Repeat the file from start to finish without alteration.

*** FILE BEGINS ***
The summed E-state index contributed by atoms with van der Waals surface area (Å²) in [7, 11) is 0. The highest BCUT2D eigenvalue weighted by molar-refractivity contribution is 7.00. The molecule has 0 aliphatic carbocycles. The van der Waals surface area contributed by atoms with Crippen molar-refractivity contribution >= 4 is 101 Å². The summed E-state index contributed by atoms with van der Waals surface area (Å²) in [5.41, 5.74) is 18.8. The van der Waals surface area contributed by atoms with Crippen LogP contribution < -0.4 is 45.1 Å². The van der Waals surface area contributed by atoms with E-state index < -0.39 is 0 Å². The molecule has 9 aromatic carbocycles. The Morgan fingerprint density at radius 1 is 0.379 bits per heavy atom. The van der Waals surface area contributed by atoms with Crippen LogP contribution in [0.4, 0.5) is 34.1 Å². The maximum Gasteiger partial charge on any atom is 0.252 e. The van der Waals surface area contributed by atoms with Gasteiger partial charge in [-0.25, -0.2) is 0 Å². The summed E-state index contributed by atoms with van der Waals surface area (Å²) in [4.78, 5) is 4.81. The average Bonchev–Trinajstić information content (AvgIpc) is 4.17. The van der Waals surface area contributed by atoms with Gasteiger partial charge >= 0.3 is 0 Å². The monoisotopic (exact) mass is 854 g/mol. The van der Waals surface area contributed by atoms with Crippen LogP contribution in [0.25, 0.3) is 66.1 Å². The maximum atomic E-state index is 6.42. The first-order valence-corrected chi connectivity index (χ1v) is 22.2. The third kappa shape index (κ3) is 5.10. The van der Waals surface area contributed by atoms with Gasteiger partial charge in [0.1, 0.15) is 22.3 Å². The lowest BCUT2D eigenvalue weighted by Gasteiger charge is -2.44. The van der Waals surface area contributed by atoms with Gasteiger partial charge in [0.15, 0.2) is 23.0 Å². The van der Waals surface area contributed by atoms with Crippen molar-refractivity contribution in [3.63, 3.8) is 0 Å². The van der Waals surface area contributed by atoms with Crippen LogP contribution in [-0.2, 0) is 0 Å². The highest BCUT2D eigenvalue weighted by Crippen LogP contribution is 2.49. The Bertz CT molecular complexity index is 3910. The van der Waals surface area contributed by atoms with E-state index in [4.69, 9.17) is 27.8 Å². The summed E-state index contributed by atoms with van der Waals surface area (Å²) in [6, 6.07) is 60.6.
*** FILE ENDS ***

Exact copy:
The summed E-state index contributed by atoms with van der Waals surface area (Å²) in [7, 11) is 0. The highest BCUT2D eigenvalue weighted by molar-refractivity contribution is 7.00. The molecule has 0 aliphatic carbocycles. The van der Waals surface area contributed by atoms with Crippen molar-refractivity contribution >= 4 is 101 Å². The summed E-state index contributed by atoms with van der Waals surface area (Å²) in [5.41, 5.74) is 18.8. The van der Waals surface area contributed by atoms with Crippen LogP contribution < -0.4 is 45.1 Å². The van der Waals surface area contributed by atoms with E-state index < -0.39 is 0 Å². The molecule has 9 aromatic carbocycles. The Morgan fingerprint density at radius 1 is 0.379 bits per heavy atom. The van der Waals surface area contributed by atoms with Crippen LogP contribution in [0.4, 0.5) is 34.1 Å². The maximum Gasteiger partial charge on any atom is 0.252 e. The van der Waals surface area contributed by atoms with Gasteiger partial charge in [-0.25, -0.2) is 0 Å². The summed E-state index contributed by atoms with van der Waals surface area (Å²) in [4.78, 5) is 4.81. The average Bonchev–Trinajstić information content (AvgIpc) is 4.17. The van der Waals surface area contributed by atoms with Gasteiger partial charge >= 0.3 is 0 Å². The monoisotopic (exact) mass is 854 g/mol. The van der Waals surface area contributed by atoms with Crippen LogP contribution in [0.25, 0.3) is 66.1 Å². The maximum atomic E-state index is 6.42. The first-order valence-corrected chi connectivity index (χ1v) is 22.2. The third kappa shape index (κ3) is 5.10. The van der Waals surface area contributed by atoms with Gasteiger partial charge in [0.1, 0.15) is 22.3 Å². The lowest BCUT2D eigenvalue weighted by Gasteiger charge is -2.44. The van der Waals surface area contributed by atoms with Gasteiger partial charge in [0.15, 0.2) is 23.0 Å². The van der Waals surface area contributed by atoms with Crippen molar-refractivity contribution in [3.63, 3.8) is 0 Å². The van der Waals surface area contributed by atoms with Crippen LogP contribution in [-0.2, 0) is 0 Å². The highest BCUT2D eigenvalue weighted by Crippen LogP contribution is 2.49. The Bertz CT molecular complexity index is 3910. The van der Waals surface area contributed by atoms with E-state index in [4.69, 9.17) is 27.8 Å². The summed E-state index contributed by atoms with van der Waals surface area (Å²) in [6, 6.07) is 60.6.